White Therapist-Trainee Racial Identity Development, Self-Reported Broaching Styles, and Observed Broaching

dc.contributor.advisorCattaneo, Lauren
dc.creatorFeinberg, Jason
dc.description.abstractIn order to provide culturally competent and responsive care, therapists must demonstrate the ability to initiate conversations about race and ethnicity with clients. However, White therapists often report that they do not broach race with clients of color. White Racial Identity Development (WRID) offers a theoretical framework for anticipating and identifying how White therapist-trainees vary in their broaching behaviors. The relationships between WRID, reported broaching styles, and observed broaching behaviors have not yet been examined empirically. The current study tested the hypotheses that more advanced WRID would be associated with more advanced self-reported broaching styles and higher frequencies of observed broaching. Exploratory analyses examined the hypothesis that more advanced self-reported broaching styles would be associated with higher frequencies of observed broaching behavior. The sample consisted of 46 White-identifying therapist-trainees currently or recently enrolled in graduate school. Participants completed self-report measures and submitted audio-recorded responses for one “easier” and one “harder” video of a Black mock therapy client describing experiences of racism. Responses were transcribed and coded for explicit references to race, ethnicity, or culture. Results demonstrated that more advanced WRID was generally associated with more advanced self-reported broaching but had minimal association with observed broaching. Self-reported beliefs that broaching was unnecessary were lower for those who did not broach in the “easier” scenario, and self-reported anxiety about broaching was higher for those who did not broach in the “harder” scenario. Training implications include greater focus on facilitating White therapist-trainees to explicitly learn and practice broaching behavior with clients of color.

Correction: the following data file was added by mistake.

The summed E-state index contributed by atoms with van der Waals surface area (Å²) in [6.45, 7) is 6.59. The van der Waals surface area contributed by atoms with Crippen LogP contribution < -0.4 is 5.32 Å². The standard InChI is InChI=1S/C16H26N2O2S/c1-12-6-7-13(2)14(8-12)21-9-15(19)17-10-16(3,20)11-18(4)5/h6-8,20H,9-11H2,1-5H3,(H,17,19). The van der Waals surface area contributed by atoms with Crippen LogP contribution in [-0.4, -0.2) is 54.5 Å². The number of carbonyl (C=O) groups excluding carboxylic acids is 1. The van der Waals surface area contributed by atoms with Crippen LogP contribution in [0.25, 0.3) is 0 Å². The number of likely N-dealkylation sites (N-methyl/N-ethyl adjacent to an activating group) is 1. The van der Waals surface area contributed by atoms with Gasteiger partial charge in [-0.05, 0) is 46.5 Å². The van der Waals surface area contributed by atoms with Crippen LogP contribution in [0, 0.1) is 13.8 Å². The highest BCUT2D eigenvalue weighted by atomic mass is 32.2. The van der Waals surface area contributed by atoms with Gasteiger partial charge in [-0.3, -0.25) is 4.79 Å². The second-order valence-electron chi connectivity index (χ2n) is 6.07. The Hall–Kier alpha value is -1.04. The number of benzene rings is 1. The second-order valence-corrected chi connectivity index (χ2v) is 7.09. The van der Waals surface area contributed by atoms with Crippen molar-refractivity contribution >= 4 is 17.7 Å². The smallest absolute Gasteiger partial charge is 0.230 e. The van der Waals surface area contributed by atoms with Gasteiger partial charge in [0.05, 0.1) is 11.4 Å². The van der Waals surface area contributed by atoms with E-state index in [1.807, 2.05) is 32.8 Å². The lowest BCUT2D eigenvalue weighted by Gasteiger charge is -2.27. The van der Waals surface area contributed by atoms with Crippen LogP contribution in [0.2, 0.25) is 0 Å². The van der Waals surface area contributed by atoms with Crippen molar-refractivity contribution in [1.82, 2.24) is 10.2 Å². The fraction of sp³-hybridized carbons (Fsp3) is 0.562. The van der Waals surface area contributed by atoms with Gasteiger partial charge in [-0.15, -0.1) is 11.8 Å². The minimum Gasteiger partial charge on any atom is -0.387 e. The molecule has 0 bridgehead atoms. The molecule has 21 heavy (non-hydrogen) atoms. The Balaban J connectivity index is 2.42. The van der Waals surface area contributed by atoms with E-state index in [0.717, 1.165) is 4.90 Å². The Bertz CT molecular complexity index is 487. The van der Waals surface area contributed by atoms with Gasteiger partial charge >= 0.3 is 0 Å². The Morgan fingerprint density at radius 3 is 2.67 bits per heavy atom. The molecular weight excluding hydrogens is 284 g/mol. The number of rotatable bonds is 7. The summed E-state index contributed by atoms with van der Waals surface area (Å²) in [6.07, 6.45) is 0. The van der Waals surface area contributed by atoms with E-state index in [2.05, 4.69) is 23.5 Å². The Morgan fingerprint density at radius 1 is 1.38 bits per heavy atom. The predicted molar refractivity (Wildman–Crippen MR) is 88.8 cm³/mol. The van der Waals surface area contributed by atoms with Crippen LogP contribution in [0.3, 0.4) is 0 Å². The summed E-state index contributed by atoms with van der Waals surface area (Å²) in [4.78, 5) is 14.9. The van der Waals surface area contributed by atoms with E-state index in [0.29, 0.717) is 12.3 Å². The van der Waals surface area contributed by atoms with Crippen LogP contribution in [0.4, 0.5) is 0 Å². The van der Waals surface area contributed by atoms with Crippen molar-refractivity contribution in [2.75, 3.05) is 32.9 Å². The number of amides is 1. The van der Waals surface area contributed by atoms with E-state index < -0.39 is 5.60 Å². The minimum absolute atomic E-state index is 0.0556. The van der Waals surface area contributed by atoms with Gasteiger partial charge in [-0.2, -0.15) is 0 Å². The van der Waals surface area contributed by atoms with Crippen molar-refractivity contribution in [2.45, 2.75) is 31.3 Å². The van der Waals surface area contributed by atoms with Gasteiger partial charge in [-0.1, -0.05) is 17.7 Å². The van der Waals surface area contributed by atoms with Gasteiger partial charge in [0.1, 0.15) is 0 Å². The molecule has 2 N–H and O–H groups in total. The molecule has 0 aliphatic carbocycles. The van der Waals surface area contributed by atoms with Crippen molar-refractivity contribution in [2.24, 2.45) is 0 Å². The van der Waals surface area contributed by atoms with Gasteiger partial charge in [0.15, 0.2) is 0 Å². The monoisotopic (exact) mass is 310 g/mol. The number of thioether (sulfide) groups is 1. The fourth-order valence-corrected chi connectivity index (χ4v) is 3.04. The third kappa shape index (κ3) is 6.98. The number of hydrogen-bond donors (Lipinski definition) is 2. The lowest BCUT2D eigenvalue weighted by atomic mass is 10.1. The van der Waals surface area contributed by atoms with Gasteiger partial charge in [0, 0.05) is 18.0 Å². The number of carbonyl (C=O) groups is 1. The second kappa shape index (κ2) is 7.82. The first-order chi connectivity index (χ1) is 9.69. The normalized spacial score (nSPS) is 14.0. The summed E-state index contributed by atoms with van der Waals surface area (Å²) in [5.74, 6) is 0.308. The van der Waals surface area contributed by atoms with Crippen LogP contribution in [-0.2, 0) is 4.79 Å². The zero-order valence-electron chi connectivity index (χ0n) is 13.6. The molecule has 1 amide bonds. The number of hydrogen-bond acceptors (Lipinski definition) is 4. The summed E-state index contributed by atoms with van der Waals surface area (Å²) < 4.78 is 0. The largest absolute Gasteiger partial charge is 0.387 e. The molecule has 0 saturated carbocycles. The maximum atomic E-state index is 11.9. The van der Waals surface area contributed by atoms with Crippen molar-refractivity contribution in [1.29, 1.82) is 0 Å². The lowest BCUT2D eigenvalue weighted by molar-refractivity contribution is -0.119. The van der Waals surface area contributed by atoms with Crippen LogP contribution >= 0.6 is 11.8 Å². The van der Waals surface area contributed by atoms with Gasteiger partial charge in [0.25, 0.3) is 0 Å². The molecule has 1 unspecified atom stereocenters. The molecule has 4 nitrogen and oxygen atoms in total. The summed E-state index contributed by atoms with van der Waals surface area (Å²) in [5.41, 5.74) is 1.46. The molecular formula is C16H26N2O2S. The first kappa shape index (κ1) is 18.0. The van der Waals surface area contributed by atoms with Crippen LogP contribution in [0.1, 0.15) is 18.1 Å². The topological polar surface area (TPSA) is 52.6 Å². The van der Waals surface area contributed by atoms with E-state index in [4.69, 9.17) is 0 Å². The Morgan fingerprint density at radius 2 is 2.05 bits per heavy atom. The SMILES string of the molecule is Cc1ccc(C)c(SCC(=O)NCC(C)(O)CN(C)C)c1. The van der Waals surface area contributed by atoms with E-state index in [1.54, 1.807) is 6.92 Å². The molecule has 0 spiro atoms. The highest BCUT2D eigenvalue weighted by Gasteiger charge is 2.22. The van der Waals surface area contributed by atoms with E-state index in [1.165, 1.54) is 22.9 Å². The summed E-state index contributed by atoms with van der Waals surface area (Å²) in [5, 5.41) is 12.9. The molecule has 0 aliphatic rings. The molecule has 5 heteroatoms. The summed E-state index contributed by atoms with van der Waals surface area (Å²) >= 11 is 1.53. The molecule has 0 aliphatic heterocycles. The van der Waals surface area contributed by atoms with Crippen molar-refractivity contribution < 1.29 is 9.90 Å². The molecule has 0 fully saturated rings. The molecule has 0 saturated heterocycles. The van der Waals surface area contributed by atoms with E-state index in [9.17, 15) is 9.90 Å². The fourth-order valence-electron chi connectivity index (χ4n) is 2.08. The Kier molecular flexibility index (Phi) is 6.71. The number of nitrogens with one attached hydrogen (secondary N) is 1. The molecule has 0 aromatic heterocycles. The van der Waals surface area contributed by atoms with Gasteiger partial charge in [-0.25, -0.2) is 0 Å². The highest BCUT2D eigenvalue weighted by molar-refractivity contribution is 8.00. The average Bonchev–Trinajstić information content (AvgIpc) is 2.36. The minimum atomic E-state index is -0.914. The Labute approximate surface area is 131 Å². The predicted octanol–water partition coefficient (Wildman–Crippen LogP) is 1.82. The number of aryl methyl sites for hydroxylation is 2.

dc.format.extent118 pages
dc.format.mediumdoctoral dissertations
dc.rightsCopyright 2022 Jason Feinberg
dc.subject.keywordsClinical psychology
dc.titleWhite Therapist-Trainee Racial Identity Development, Self-Reported Broaching Styles, and Observed Broaching
thesis.degree.disciplinePsychology, Clinical Psychology Concentration
thesis.degree.grantorGeorge Mason University
thesis.degree.namePh.D. in Psychology, Clinical Psychology Concentration


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